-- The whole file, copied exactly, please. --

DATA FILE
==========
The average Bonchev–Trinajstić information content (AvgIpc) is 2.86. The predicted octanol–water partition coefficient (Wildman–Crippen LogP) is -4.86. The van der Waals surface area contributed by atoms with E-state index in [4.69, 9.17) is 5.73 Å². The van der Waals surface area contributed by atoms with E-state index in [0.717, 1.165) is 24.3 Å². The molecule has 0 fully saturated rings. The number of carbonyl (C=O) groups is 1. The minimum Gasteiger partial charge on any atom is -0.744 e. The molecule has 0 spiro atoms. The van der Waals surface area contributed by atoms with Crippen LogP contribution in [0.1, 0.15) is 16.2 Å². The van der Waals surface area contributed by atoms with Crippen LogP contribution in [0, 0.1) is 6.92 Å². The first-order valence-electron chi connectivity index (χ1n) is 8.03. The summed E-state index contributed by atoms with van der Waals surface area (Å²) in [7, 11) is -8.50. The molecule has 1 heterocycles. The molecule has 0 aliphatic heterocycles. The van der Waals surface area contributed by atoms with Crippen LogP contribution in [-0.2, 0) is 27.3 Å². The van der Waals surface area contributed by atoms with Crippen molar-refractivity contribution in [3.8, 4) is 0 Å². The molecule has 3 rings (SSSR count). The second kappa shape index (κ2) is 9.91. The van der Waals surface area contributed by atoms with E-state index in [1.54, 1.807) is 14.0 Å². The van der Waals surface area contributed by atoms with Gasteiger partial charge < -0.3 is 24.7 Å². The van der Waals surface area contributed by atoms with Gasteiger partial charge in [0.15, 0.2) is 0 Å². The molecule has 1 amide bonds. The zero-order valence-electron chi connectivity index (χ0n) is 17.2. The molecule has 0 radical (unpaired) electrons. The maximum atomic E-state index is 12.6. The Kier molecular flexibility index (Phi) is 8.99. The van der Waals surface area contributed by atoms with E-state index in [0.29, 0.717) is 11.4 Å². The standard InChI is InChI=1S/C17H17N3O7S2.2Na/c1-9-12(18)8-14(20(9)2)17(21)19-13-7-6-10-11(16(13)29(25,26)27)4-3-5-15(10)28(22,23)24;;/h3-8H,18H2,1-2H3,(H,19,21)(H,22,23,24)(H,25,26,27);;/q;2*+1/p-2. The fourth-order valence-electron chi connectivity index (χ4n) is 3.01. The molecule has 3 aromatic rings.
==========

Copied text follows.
The average Bonchev–Trinajstić information content (AvgIpc) is 2.86. The predicted octanol–water partition coefficient (Wildman–Crippen LogP) is -4.86. The van der Waals surface area contributed by atoms with E-state index in [4.69, 9.17) is 5.73 Å². The van der Waals surface area contributed by atoms with E-state index in [0.717, 1.165) is 24.3 Å². The molecule has 0 fully saturated rings. The number of carbonyl (C=O) groups is 1. The minimum Gasteiger partial charge on any atom is -0.744 e. The molecule has 0 spiro atoms. The van der Waals surface area contributed by atoms with Crippen LogP contribution in [0.1, 0.15) is 16.2 Å². The van der Waals surface area contributed by atoms with Crippen LogP contribution in [0, 0.1) is 6.92 Å². The first-order valence-electron chi connectivity index (χ1n) is 8.03. The summed E-state index contributed by atoms with van der Waals surface area (Å²) in [7, 11) is -8.50. The molecule has 1 heterocycles. The molecule has 0 aliphatic heterocycles. The van der Waals surface area contributed by atoms with Crippen LogP contribution in [-0.2, 0) is 27.3 Å². The van der Waals surface area contributed by atoms with Crippen molar-refractivity contribution in [3.8, 4) is 0 Å². The molecule has 3 rings (SSSR count). The second kappa shape index (κ2) is 9.91. The van der Waals surface area contributed by atoms with E-state index in [1.54, 1.807) is 14.0 Å². The van der Waals surface area contributed by atoms with Gasteiger partial charge < -0.3 is 24.7 Å². The van der Waals surface area contributed by atoms with Gasteiger partial charge in [0.15, 0.2) is 0 Å². The molecule has 1 amide bonds. The zero-order valence-electron chi connectivity index (χ0n) is 17.2. The molecule has 0 radical (unpaired) electrons. The maximum atomic E-state index is 12.6. The Kier molecular flexibility index (Phi) is 8.99. The van der Waals surface area contributed by atoms with E-state index in [0.29, 0.717) is 11.4 Å². The standard InChI is InChI=1S/C17H17N3O7S2.2Na/c1-9-12(18)8-14(20(9)2)17(21)19-13-7-6-10-11(16(13)29(25,26)27)4-3-5-15(10)28(22,23)24;;/h3-8H,18H2,1-2H3,(H,19,21)(H,22,23,24)(H,25,26,27);;/q;2*+1/p-2. The fourth-order valence-electron chi connectivity index (χ4n) is 3.01. The molecule has 3 aromatic rings.